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In addition, if highway Manager was part of the pension scheme as required by law, Mrs. Ogunniyi’s family would have been entitled to her pension contributions. That is not all. The Employers Liability Insurance, as required by the Employee Compensation Act of 2010 (which repealed the Workmen Compensation Act of 1987), makes provision for every employer, within the first two years of the commencement of the 2010 Act, to make a minimum monthly contribution of one (1) percent of the total monthly payroll of employees to the Employee Compensation Fund. The Fund, which is managed by the Nigeria Social Insurance Trust Fund (NSITF), is used to pay compensation to employees or their dependants for any death, injury, disease or disability arising out of or in the course of their employment. Mrs. Ogunniyi’s death happened in the course of employment, so her family would have been entitled to compensation from NSITF.
If all these compensations were in place, the family of the mother of three would have been better off financially. Now they have suffered double jeopardy. They have lost their mother and a source of livelihood without adequate compensation. It is this kind of situation government anticipated and wanted to avoid that necessitated the enactment of laws making these insurances compulsory. Unfortunately, enforcement has been poor and among defaulters are governments and government agencies.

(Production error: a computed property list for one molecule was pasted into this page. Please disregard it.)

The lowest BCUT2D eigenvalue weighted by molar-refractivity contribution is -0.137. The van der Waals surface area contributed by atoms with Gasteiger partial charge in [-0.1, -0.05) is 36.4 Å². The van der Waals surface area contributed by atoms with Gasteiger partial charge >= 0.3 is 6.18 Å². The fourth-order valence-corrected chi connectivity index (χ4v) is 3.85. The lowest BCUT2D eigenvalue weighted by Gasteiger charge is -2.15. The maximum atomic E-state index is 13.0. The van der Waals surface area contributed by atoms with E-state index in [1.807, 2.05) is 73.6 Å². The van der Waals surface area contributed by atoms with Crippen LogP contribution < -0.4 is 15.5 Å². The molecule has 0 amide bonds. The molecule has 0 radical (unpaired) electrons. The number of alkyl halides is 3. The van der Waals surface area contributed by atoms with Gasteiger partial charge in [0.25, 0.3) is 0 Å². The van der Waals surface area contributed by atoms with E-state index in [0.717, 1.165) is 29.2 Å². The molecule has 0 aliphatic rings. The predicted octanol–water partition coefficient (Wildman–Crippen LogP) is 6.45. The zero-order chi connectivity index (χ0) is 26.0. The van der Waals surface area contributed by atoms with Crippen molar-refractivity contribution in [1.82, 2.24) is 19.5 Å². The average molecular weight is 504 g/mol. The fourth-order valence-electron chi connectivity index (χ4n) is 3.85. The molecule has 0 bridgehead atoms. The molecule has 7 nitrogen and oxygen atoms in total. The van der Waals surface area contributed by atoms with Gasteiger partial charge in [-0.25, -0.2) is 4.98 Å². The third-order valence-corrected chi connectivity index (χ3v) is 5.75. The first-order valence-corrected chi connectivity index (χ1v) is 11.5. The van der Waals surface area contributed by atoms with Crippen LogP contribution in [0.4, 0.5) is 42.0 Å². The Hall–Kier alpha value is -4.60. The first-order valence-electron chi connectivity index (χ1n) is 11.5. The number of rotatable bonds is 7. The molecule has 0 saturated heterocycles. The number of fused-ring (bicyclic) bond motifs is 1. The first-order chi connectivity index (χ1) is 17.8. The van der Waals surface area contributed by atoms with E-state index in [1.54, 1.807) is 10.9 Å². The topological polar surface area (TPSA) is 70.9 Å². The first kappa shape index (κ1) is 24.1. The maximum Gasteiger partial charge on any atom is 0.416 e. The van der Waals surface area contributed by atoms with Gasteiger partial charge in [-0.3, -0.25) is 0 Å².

Even with the low premiums insurance companies charge compared to the risks they bear, many employers still do not have any of these insurances. Sometimes employees are ignorant of their rights and even when they are aware, they are helpless. For instance, a university graduate has been jobless for the past five years after completing his youth service. Then he gets a job in a company that neither has a group life insurance nor subscribes to NSITF. Do you expect him to confront management about compulsory insurances for staff? Self-preservation will deter him.
I have always believed that the difference between the advanced countries and us is that they place premium value on life – just any life including plants and animals – while human life here is very cheap, not to talk of other lives. That is why we do not take people’s welfare serious. If not, the Highway Manager official would have been too embarrassed to publicly mention that the late Ogunniyi’s salary is N15,000 (N3000 and N15,000 less than the old and new minimum wages, respectively). He would also have refrained from telling the world that Ogunniyi’s compensation is N45,000 only!
Non-compliance with these compulsory insurances goes with penalties. For instance, the penalty for non-compliance with Group Life Insurance (Employers Liability) is N250,000 fine on conviction and sealing off of the business premises. But my interest here is not in conviction or penalties. Highway Manager has done a great injustice to the late Mrs. Ogunniyi, who worked there for 24 months, and her family. It is not too late to make amends. In addition, they and other companies where staff are exposed to grave dangers in the course of their work should take more safety measures to protect their workers, and also have adequate compensation and welfare benefits for their employees.